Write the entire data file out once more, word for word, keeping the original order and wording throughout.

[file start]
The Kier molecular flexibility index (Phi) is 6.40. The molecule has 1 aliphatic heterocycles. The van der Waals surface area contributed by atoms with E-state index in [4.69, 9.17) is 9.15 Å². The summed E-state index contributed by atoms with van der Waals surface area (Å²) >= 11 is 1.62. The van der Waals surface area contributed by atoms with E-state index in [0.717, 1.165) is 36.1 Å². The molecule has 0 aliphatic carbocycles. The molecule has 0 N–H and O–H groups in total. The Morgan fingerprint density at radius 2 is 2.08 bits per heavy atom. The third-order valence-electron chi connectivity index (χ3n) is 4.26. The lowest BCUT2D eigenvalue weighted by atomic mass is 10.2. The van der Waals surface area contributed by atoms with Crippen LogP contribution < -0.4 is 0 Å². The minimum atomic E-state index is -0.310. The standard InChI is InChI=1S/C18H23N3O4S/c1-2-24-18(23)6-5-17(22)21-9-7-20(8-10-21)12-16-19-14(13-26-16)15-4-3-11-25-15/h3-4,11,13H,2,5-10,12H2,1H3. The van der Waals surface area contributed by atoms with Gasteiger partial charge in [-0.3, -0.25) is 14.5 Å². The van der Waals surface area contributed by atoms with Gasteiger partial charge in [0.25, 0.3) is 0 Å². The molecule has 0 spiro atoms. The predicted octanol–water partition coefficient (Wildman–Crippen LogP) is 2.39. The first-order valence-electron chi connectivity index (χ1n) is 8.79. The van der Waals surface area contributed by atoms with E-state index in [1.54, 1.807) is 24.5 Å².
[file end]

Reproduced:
The Kier molecular flexibility index (Phi) is 6.40. The molecule has 1 aliphatic heterocycles. The van der Waals surface area contributed by atoms with E-state index in [4.69, 9.17) is 9.15 Å². The summed E-state index contributed by atoms with van der Waals surface area (Å²) >= 11 is 1.62. The van der Waals surface area contributed by atoms with E-state index in [0.717, 1.165) is 36.1 Å². The molecule has 0 aliphatic carbocycles. The molecule has 0 N–H and O–H groups in total. The Morgan fingerprint density at radius 2 is 2.08 bits per heavy atom. The third-order valence-electron chi connectivity index (χ3n) is 4.26. The lowest BCUT2D eigenvalue weighted by atomic mass is 10.2. The van der Waals surface area contributed by atoms with Crippen LogP contribution < -0.4 is 0 Å². The minimum atomic E-state index is -0.310. The standard InChI is InChI=1S/C18H23N3O4S/c1-2-24-18(23)6-5-17(22)21-9-7-20(8-10-21)12-16-19-14(13-26-16)15-4-3-11-25-15/h3-4,11,13H,2,5-10,12H2,1H3. The van der Waals surface area contributed by atoms with Gasteiger partial charge in [-0.3, -0.25) is 14.5 Å². The van der Waals surface area contributed by atoms with Gasteiger partial charge in [0.25, 0.3) is 0 Å². The molecule has 0 spiro atoms. The predicted octanol–water partition coefficient (Wildman–Crippen LogP) is 2.39. The first-order valence-electron chi connectivity index (χ1n) is 8.79. The van der Waals surface area contributed by atoms with E-state index in [1.54, 1.807) is 24.5 Å².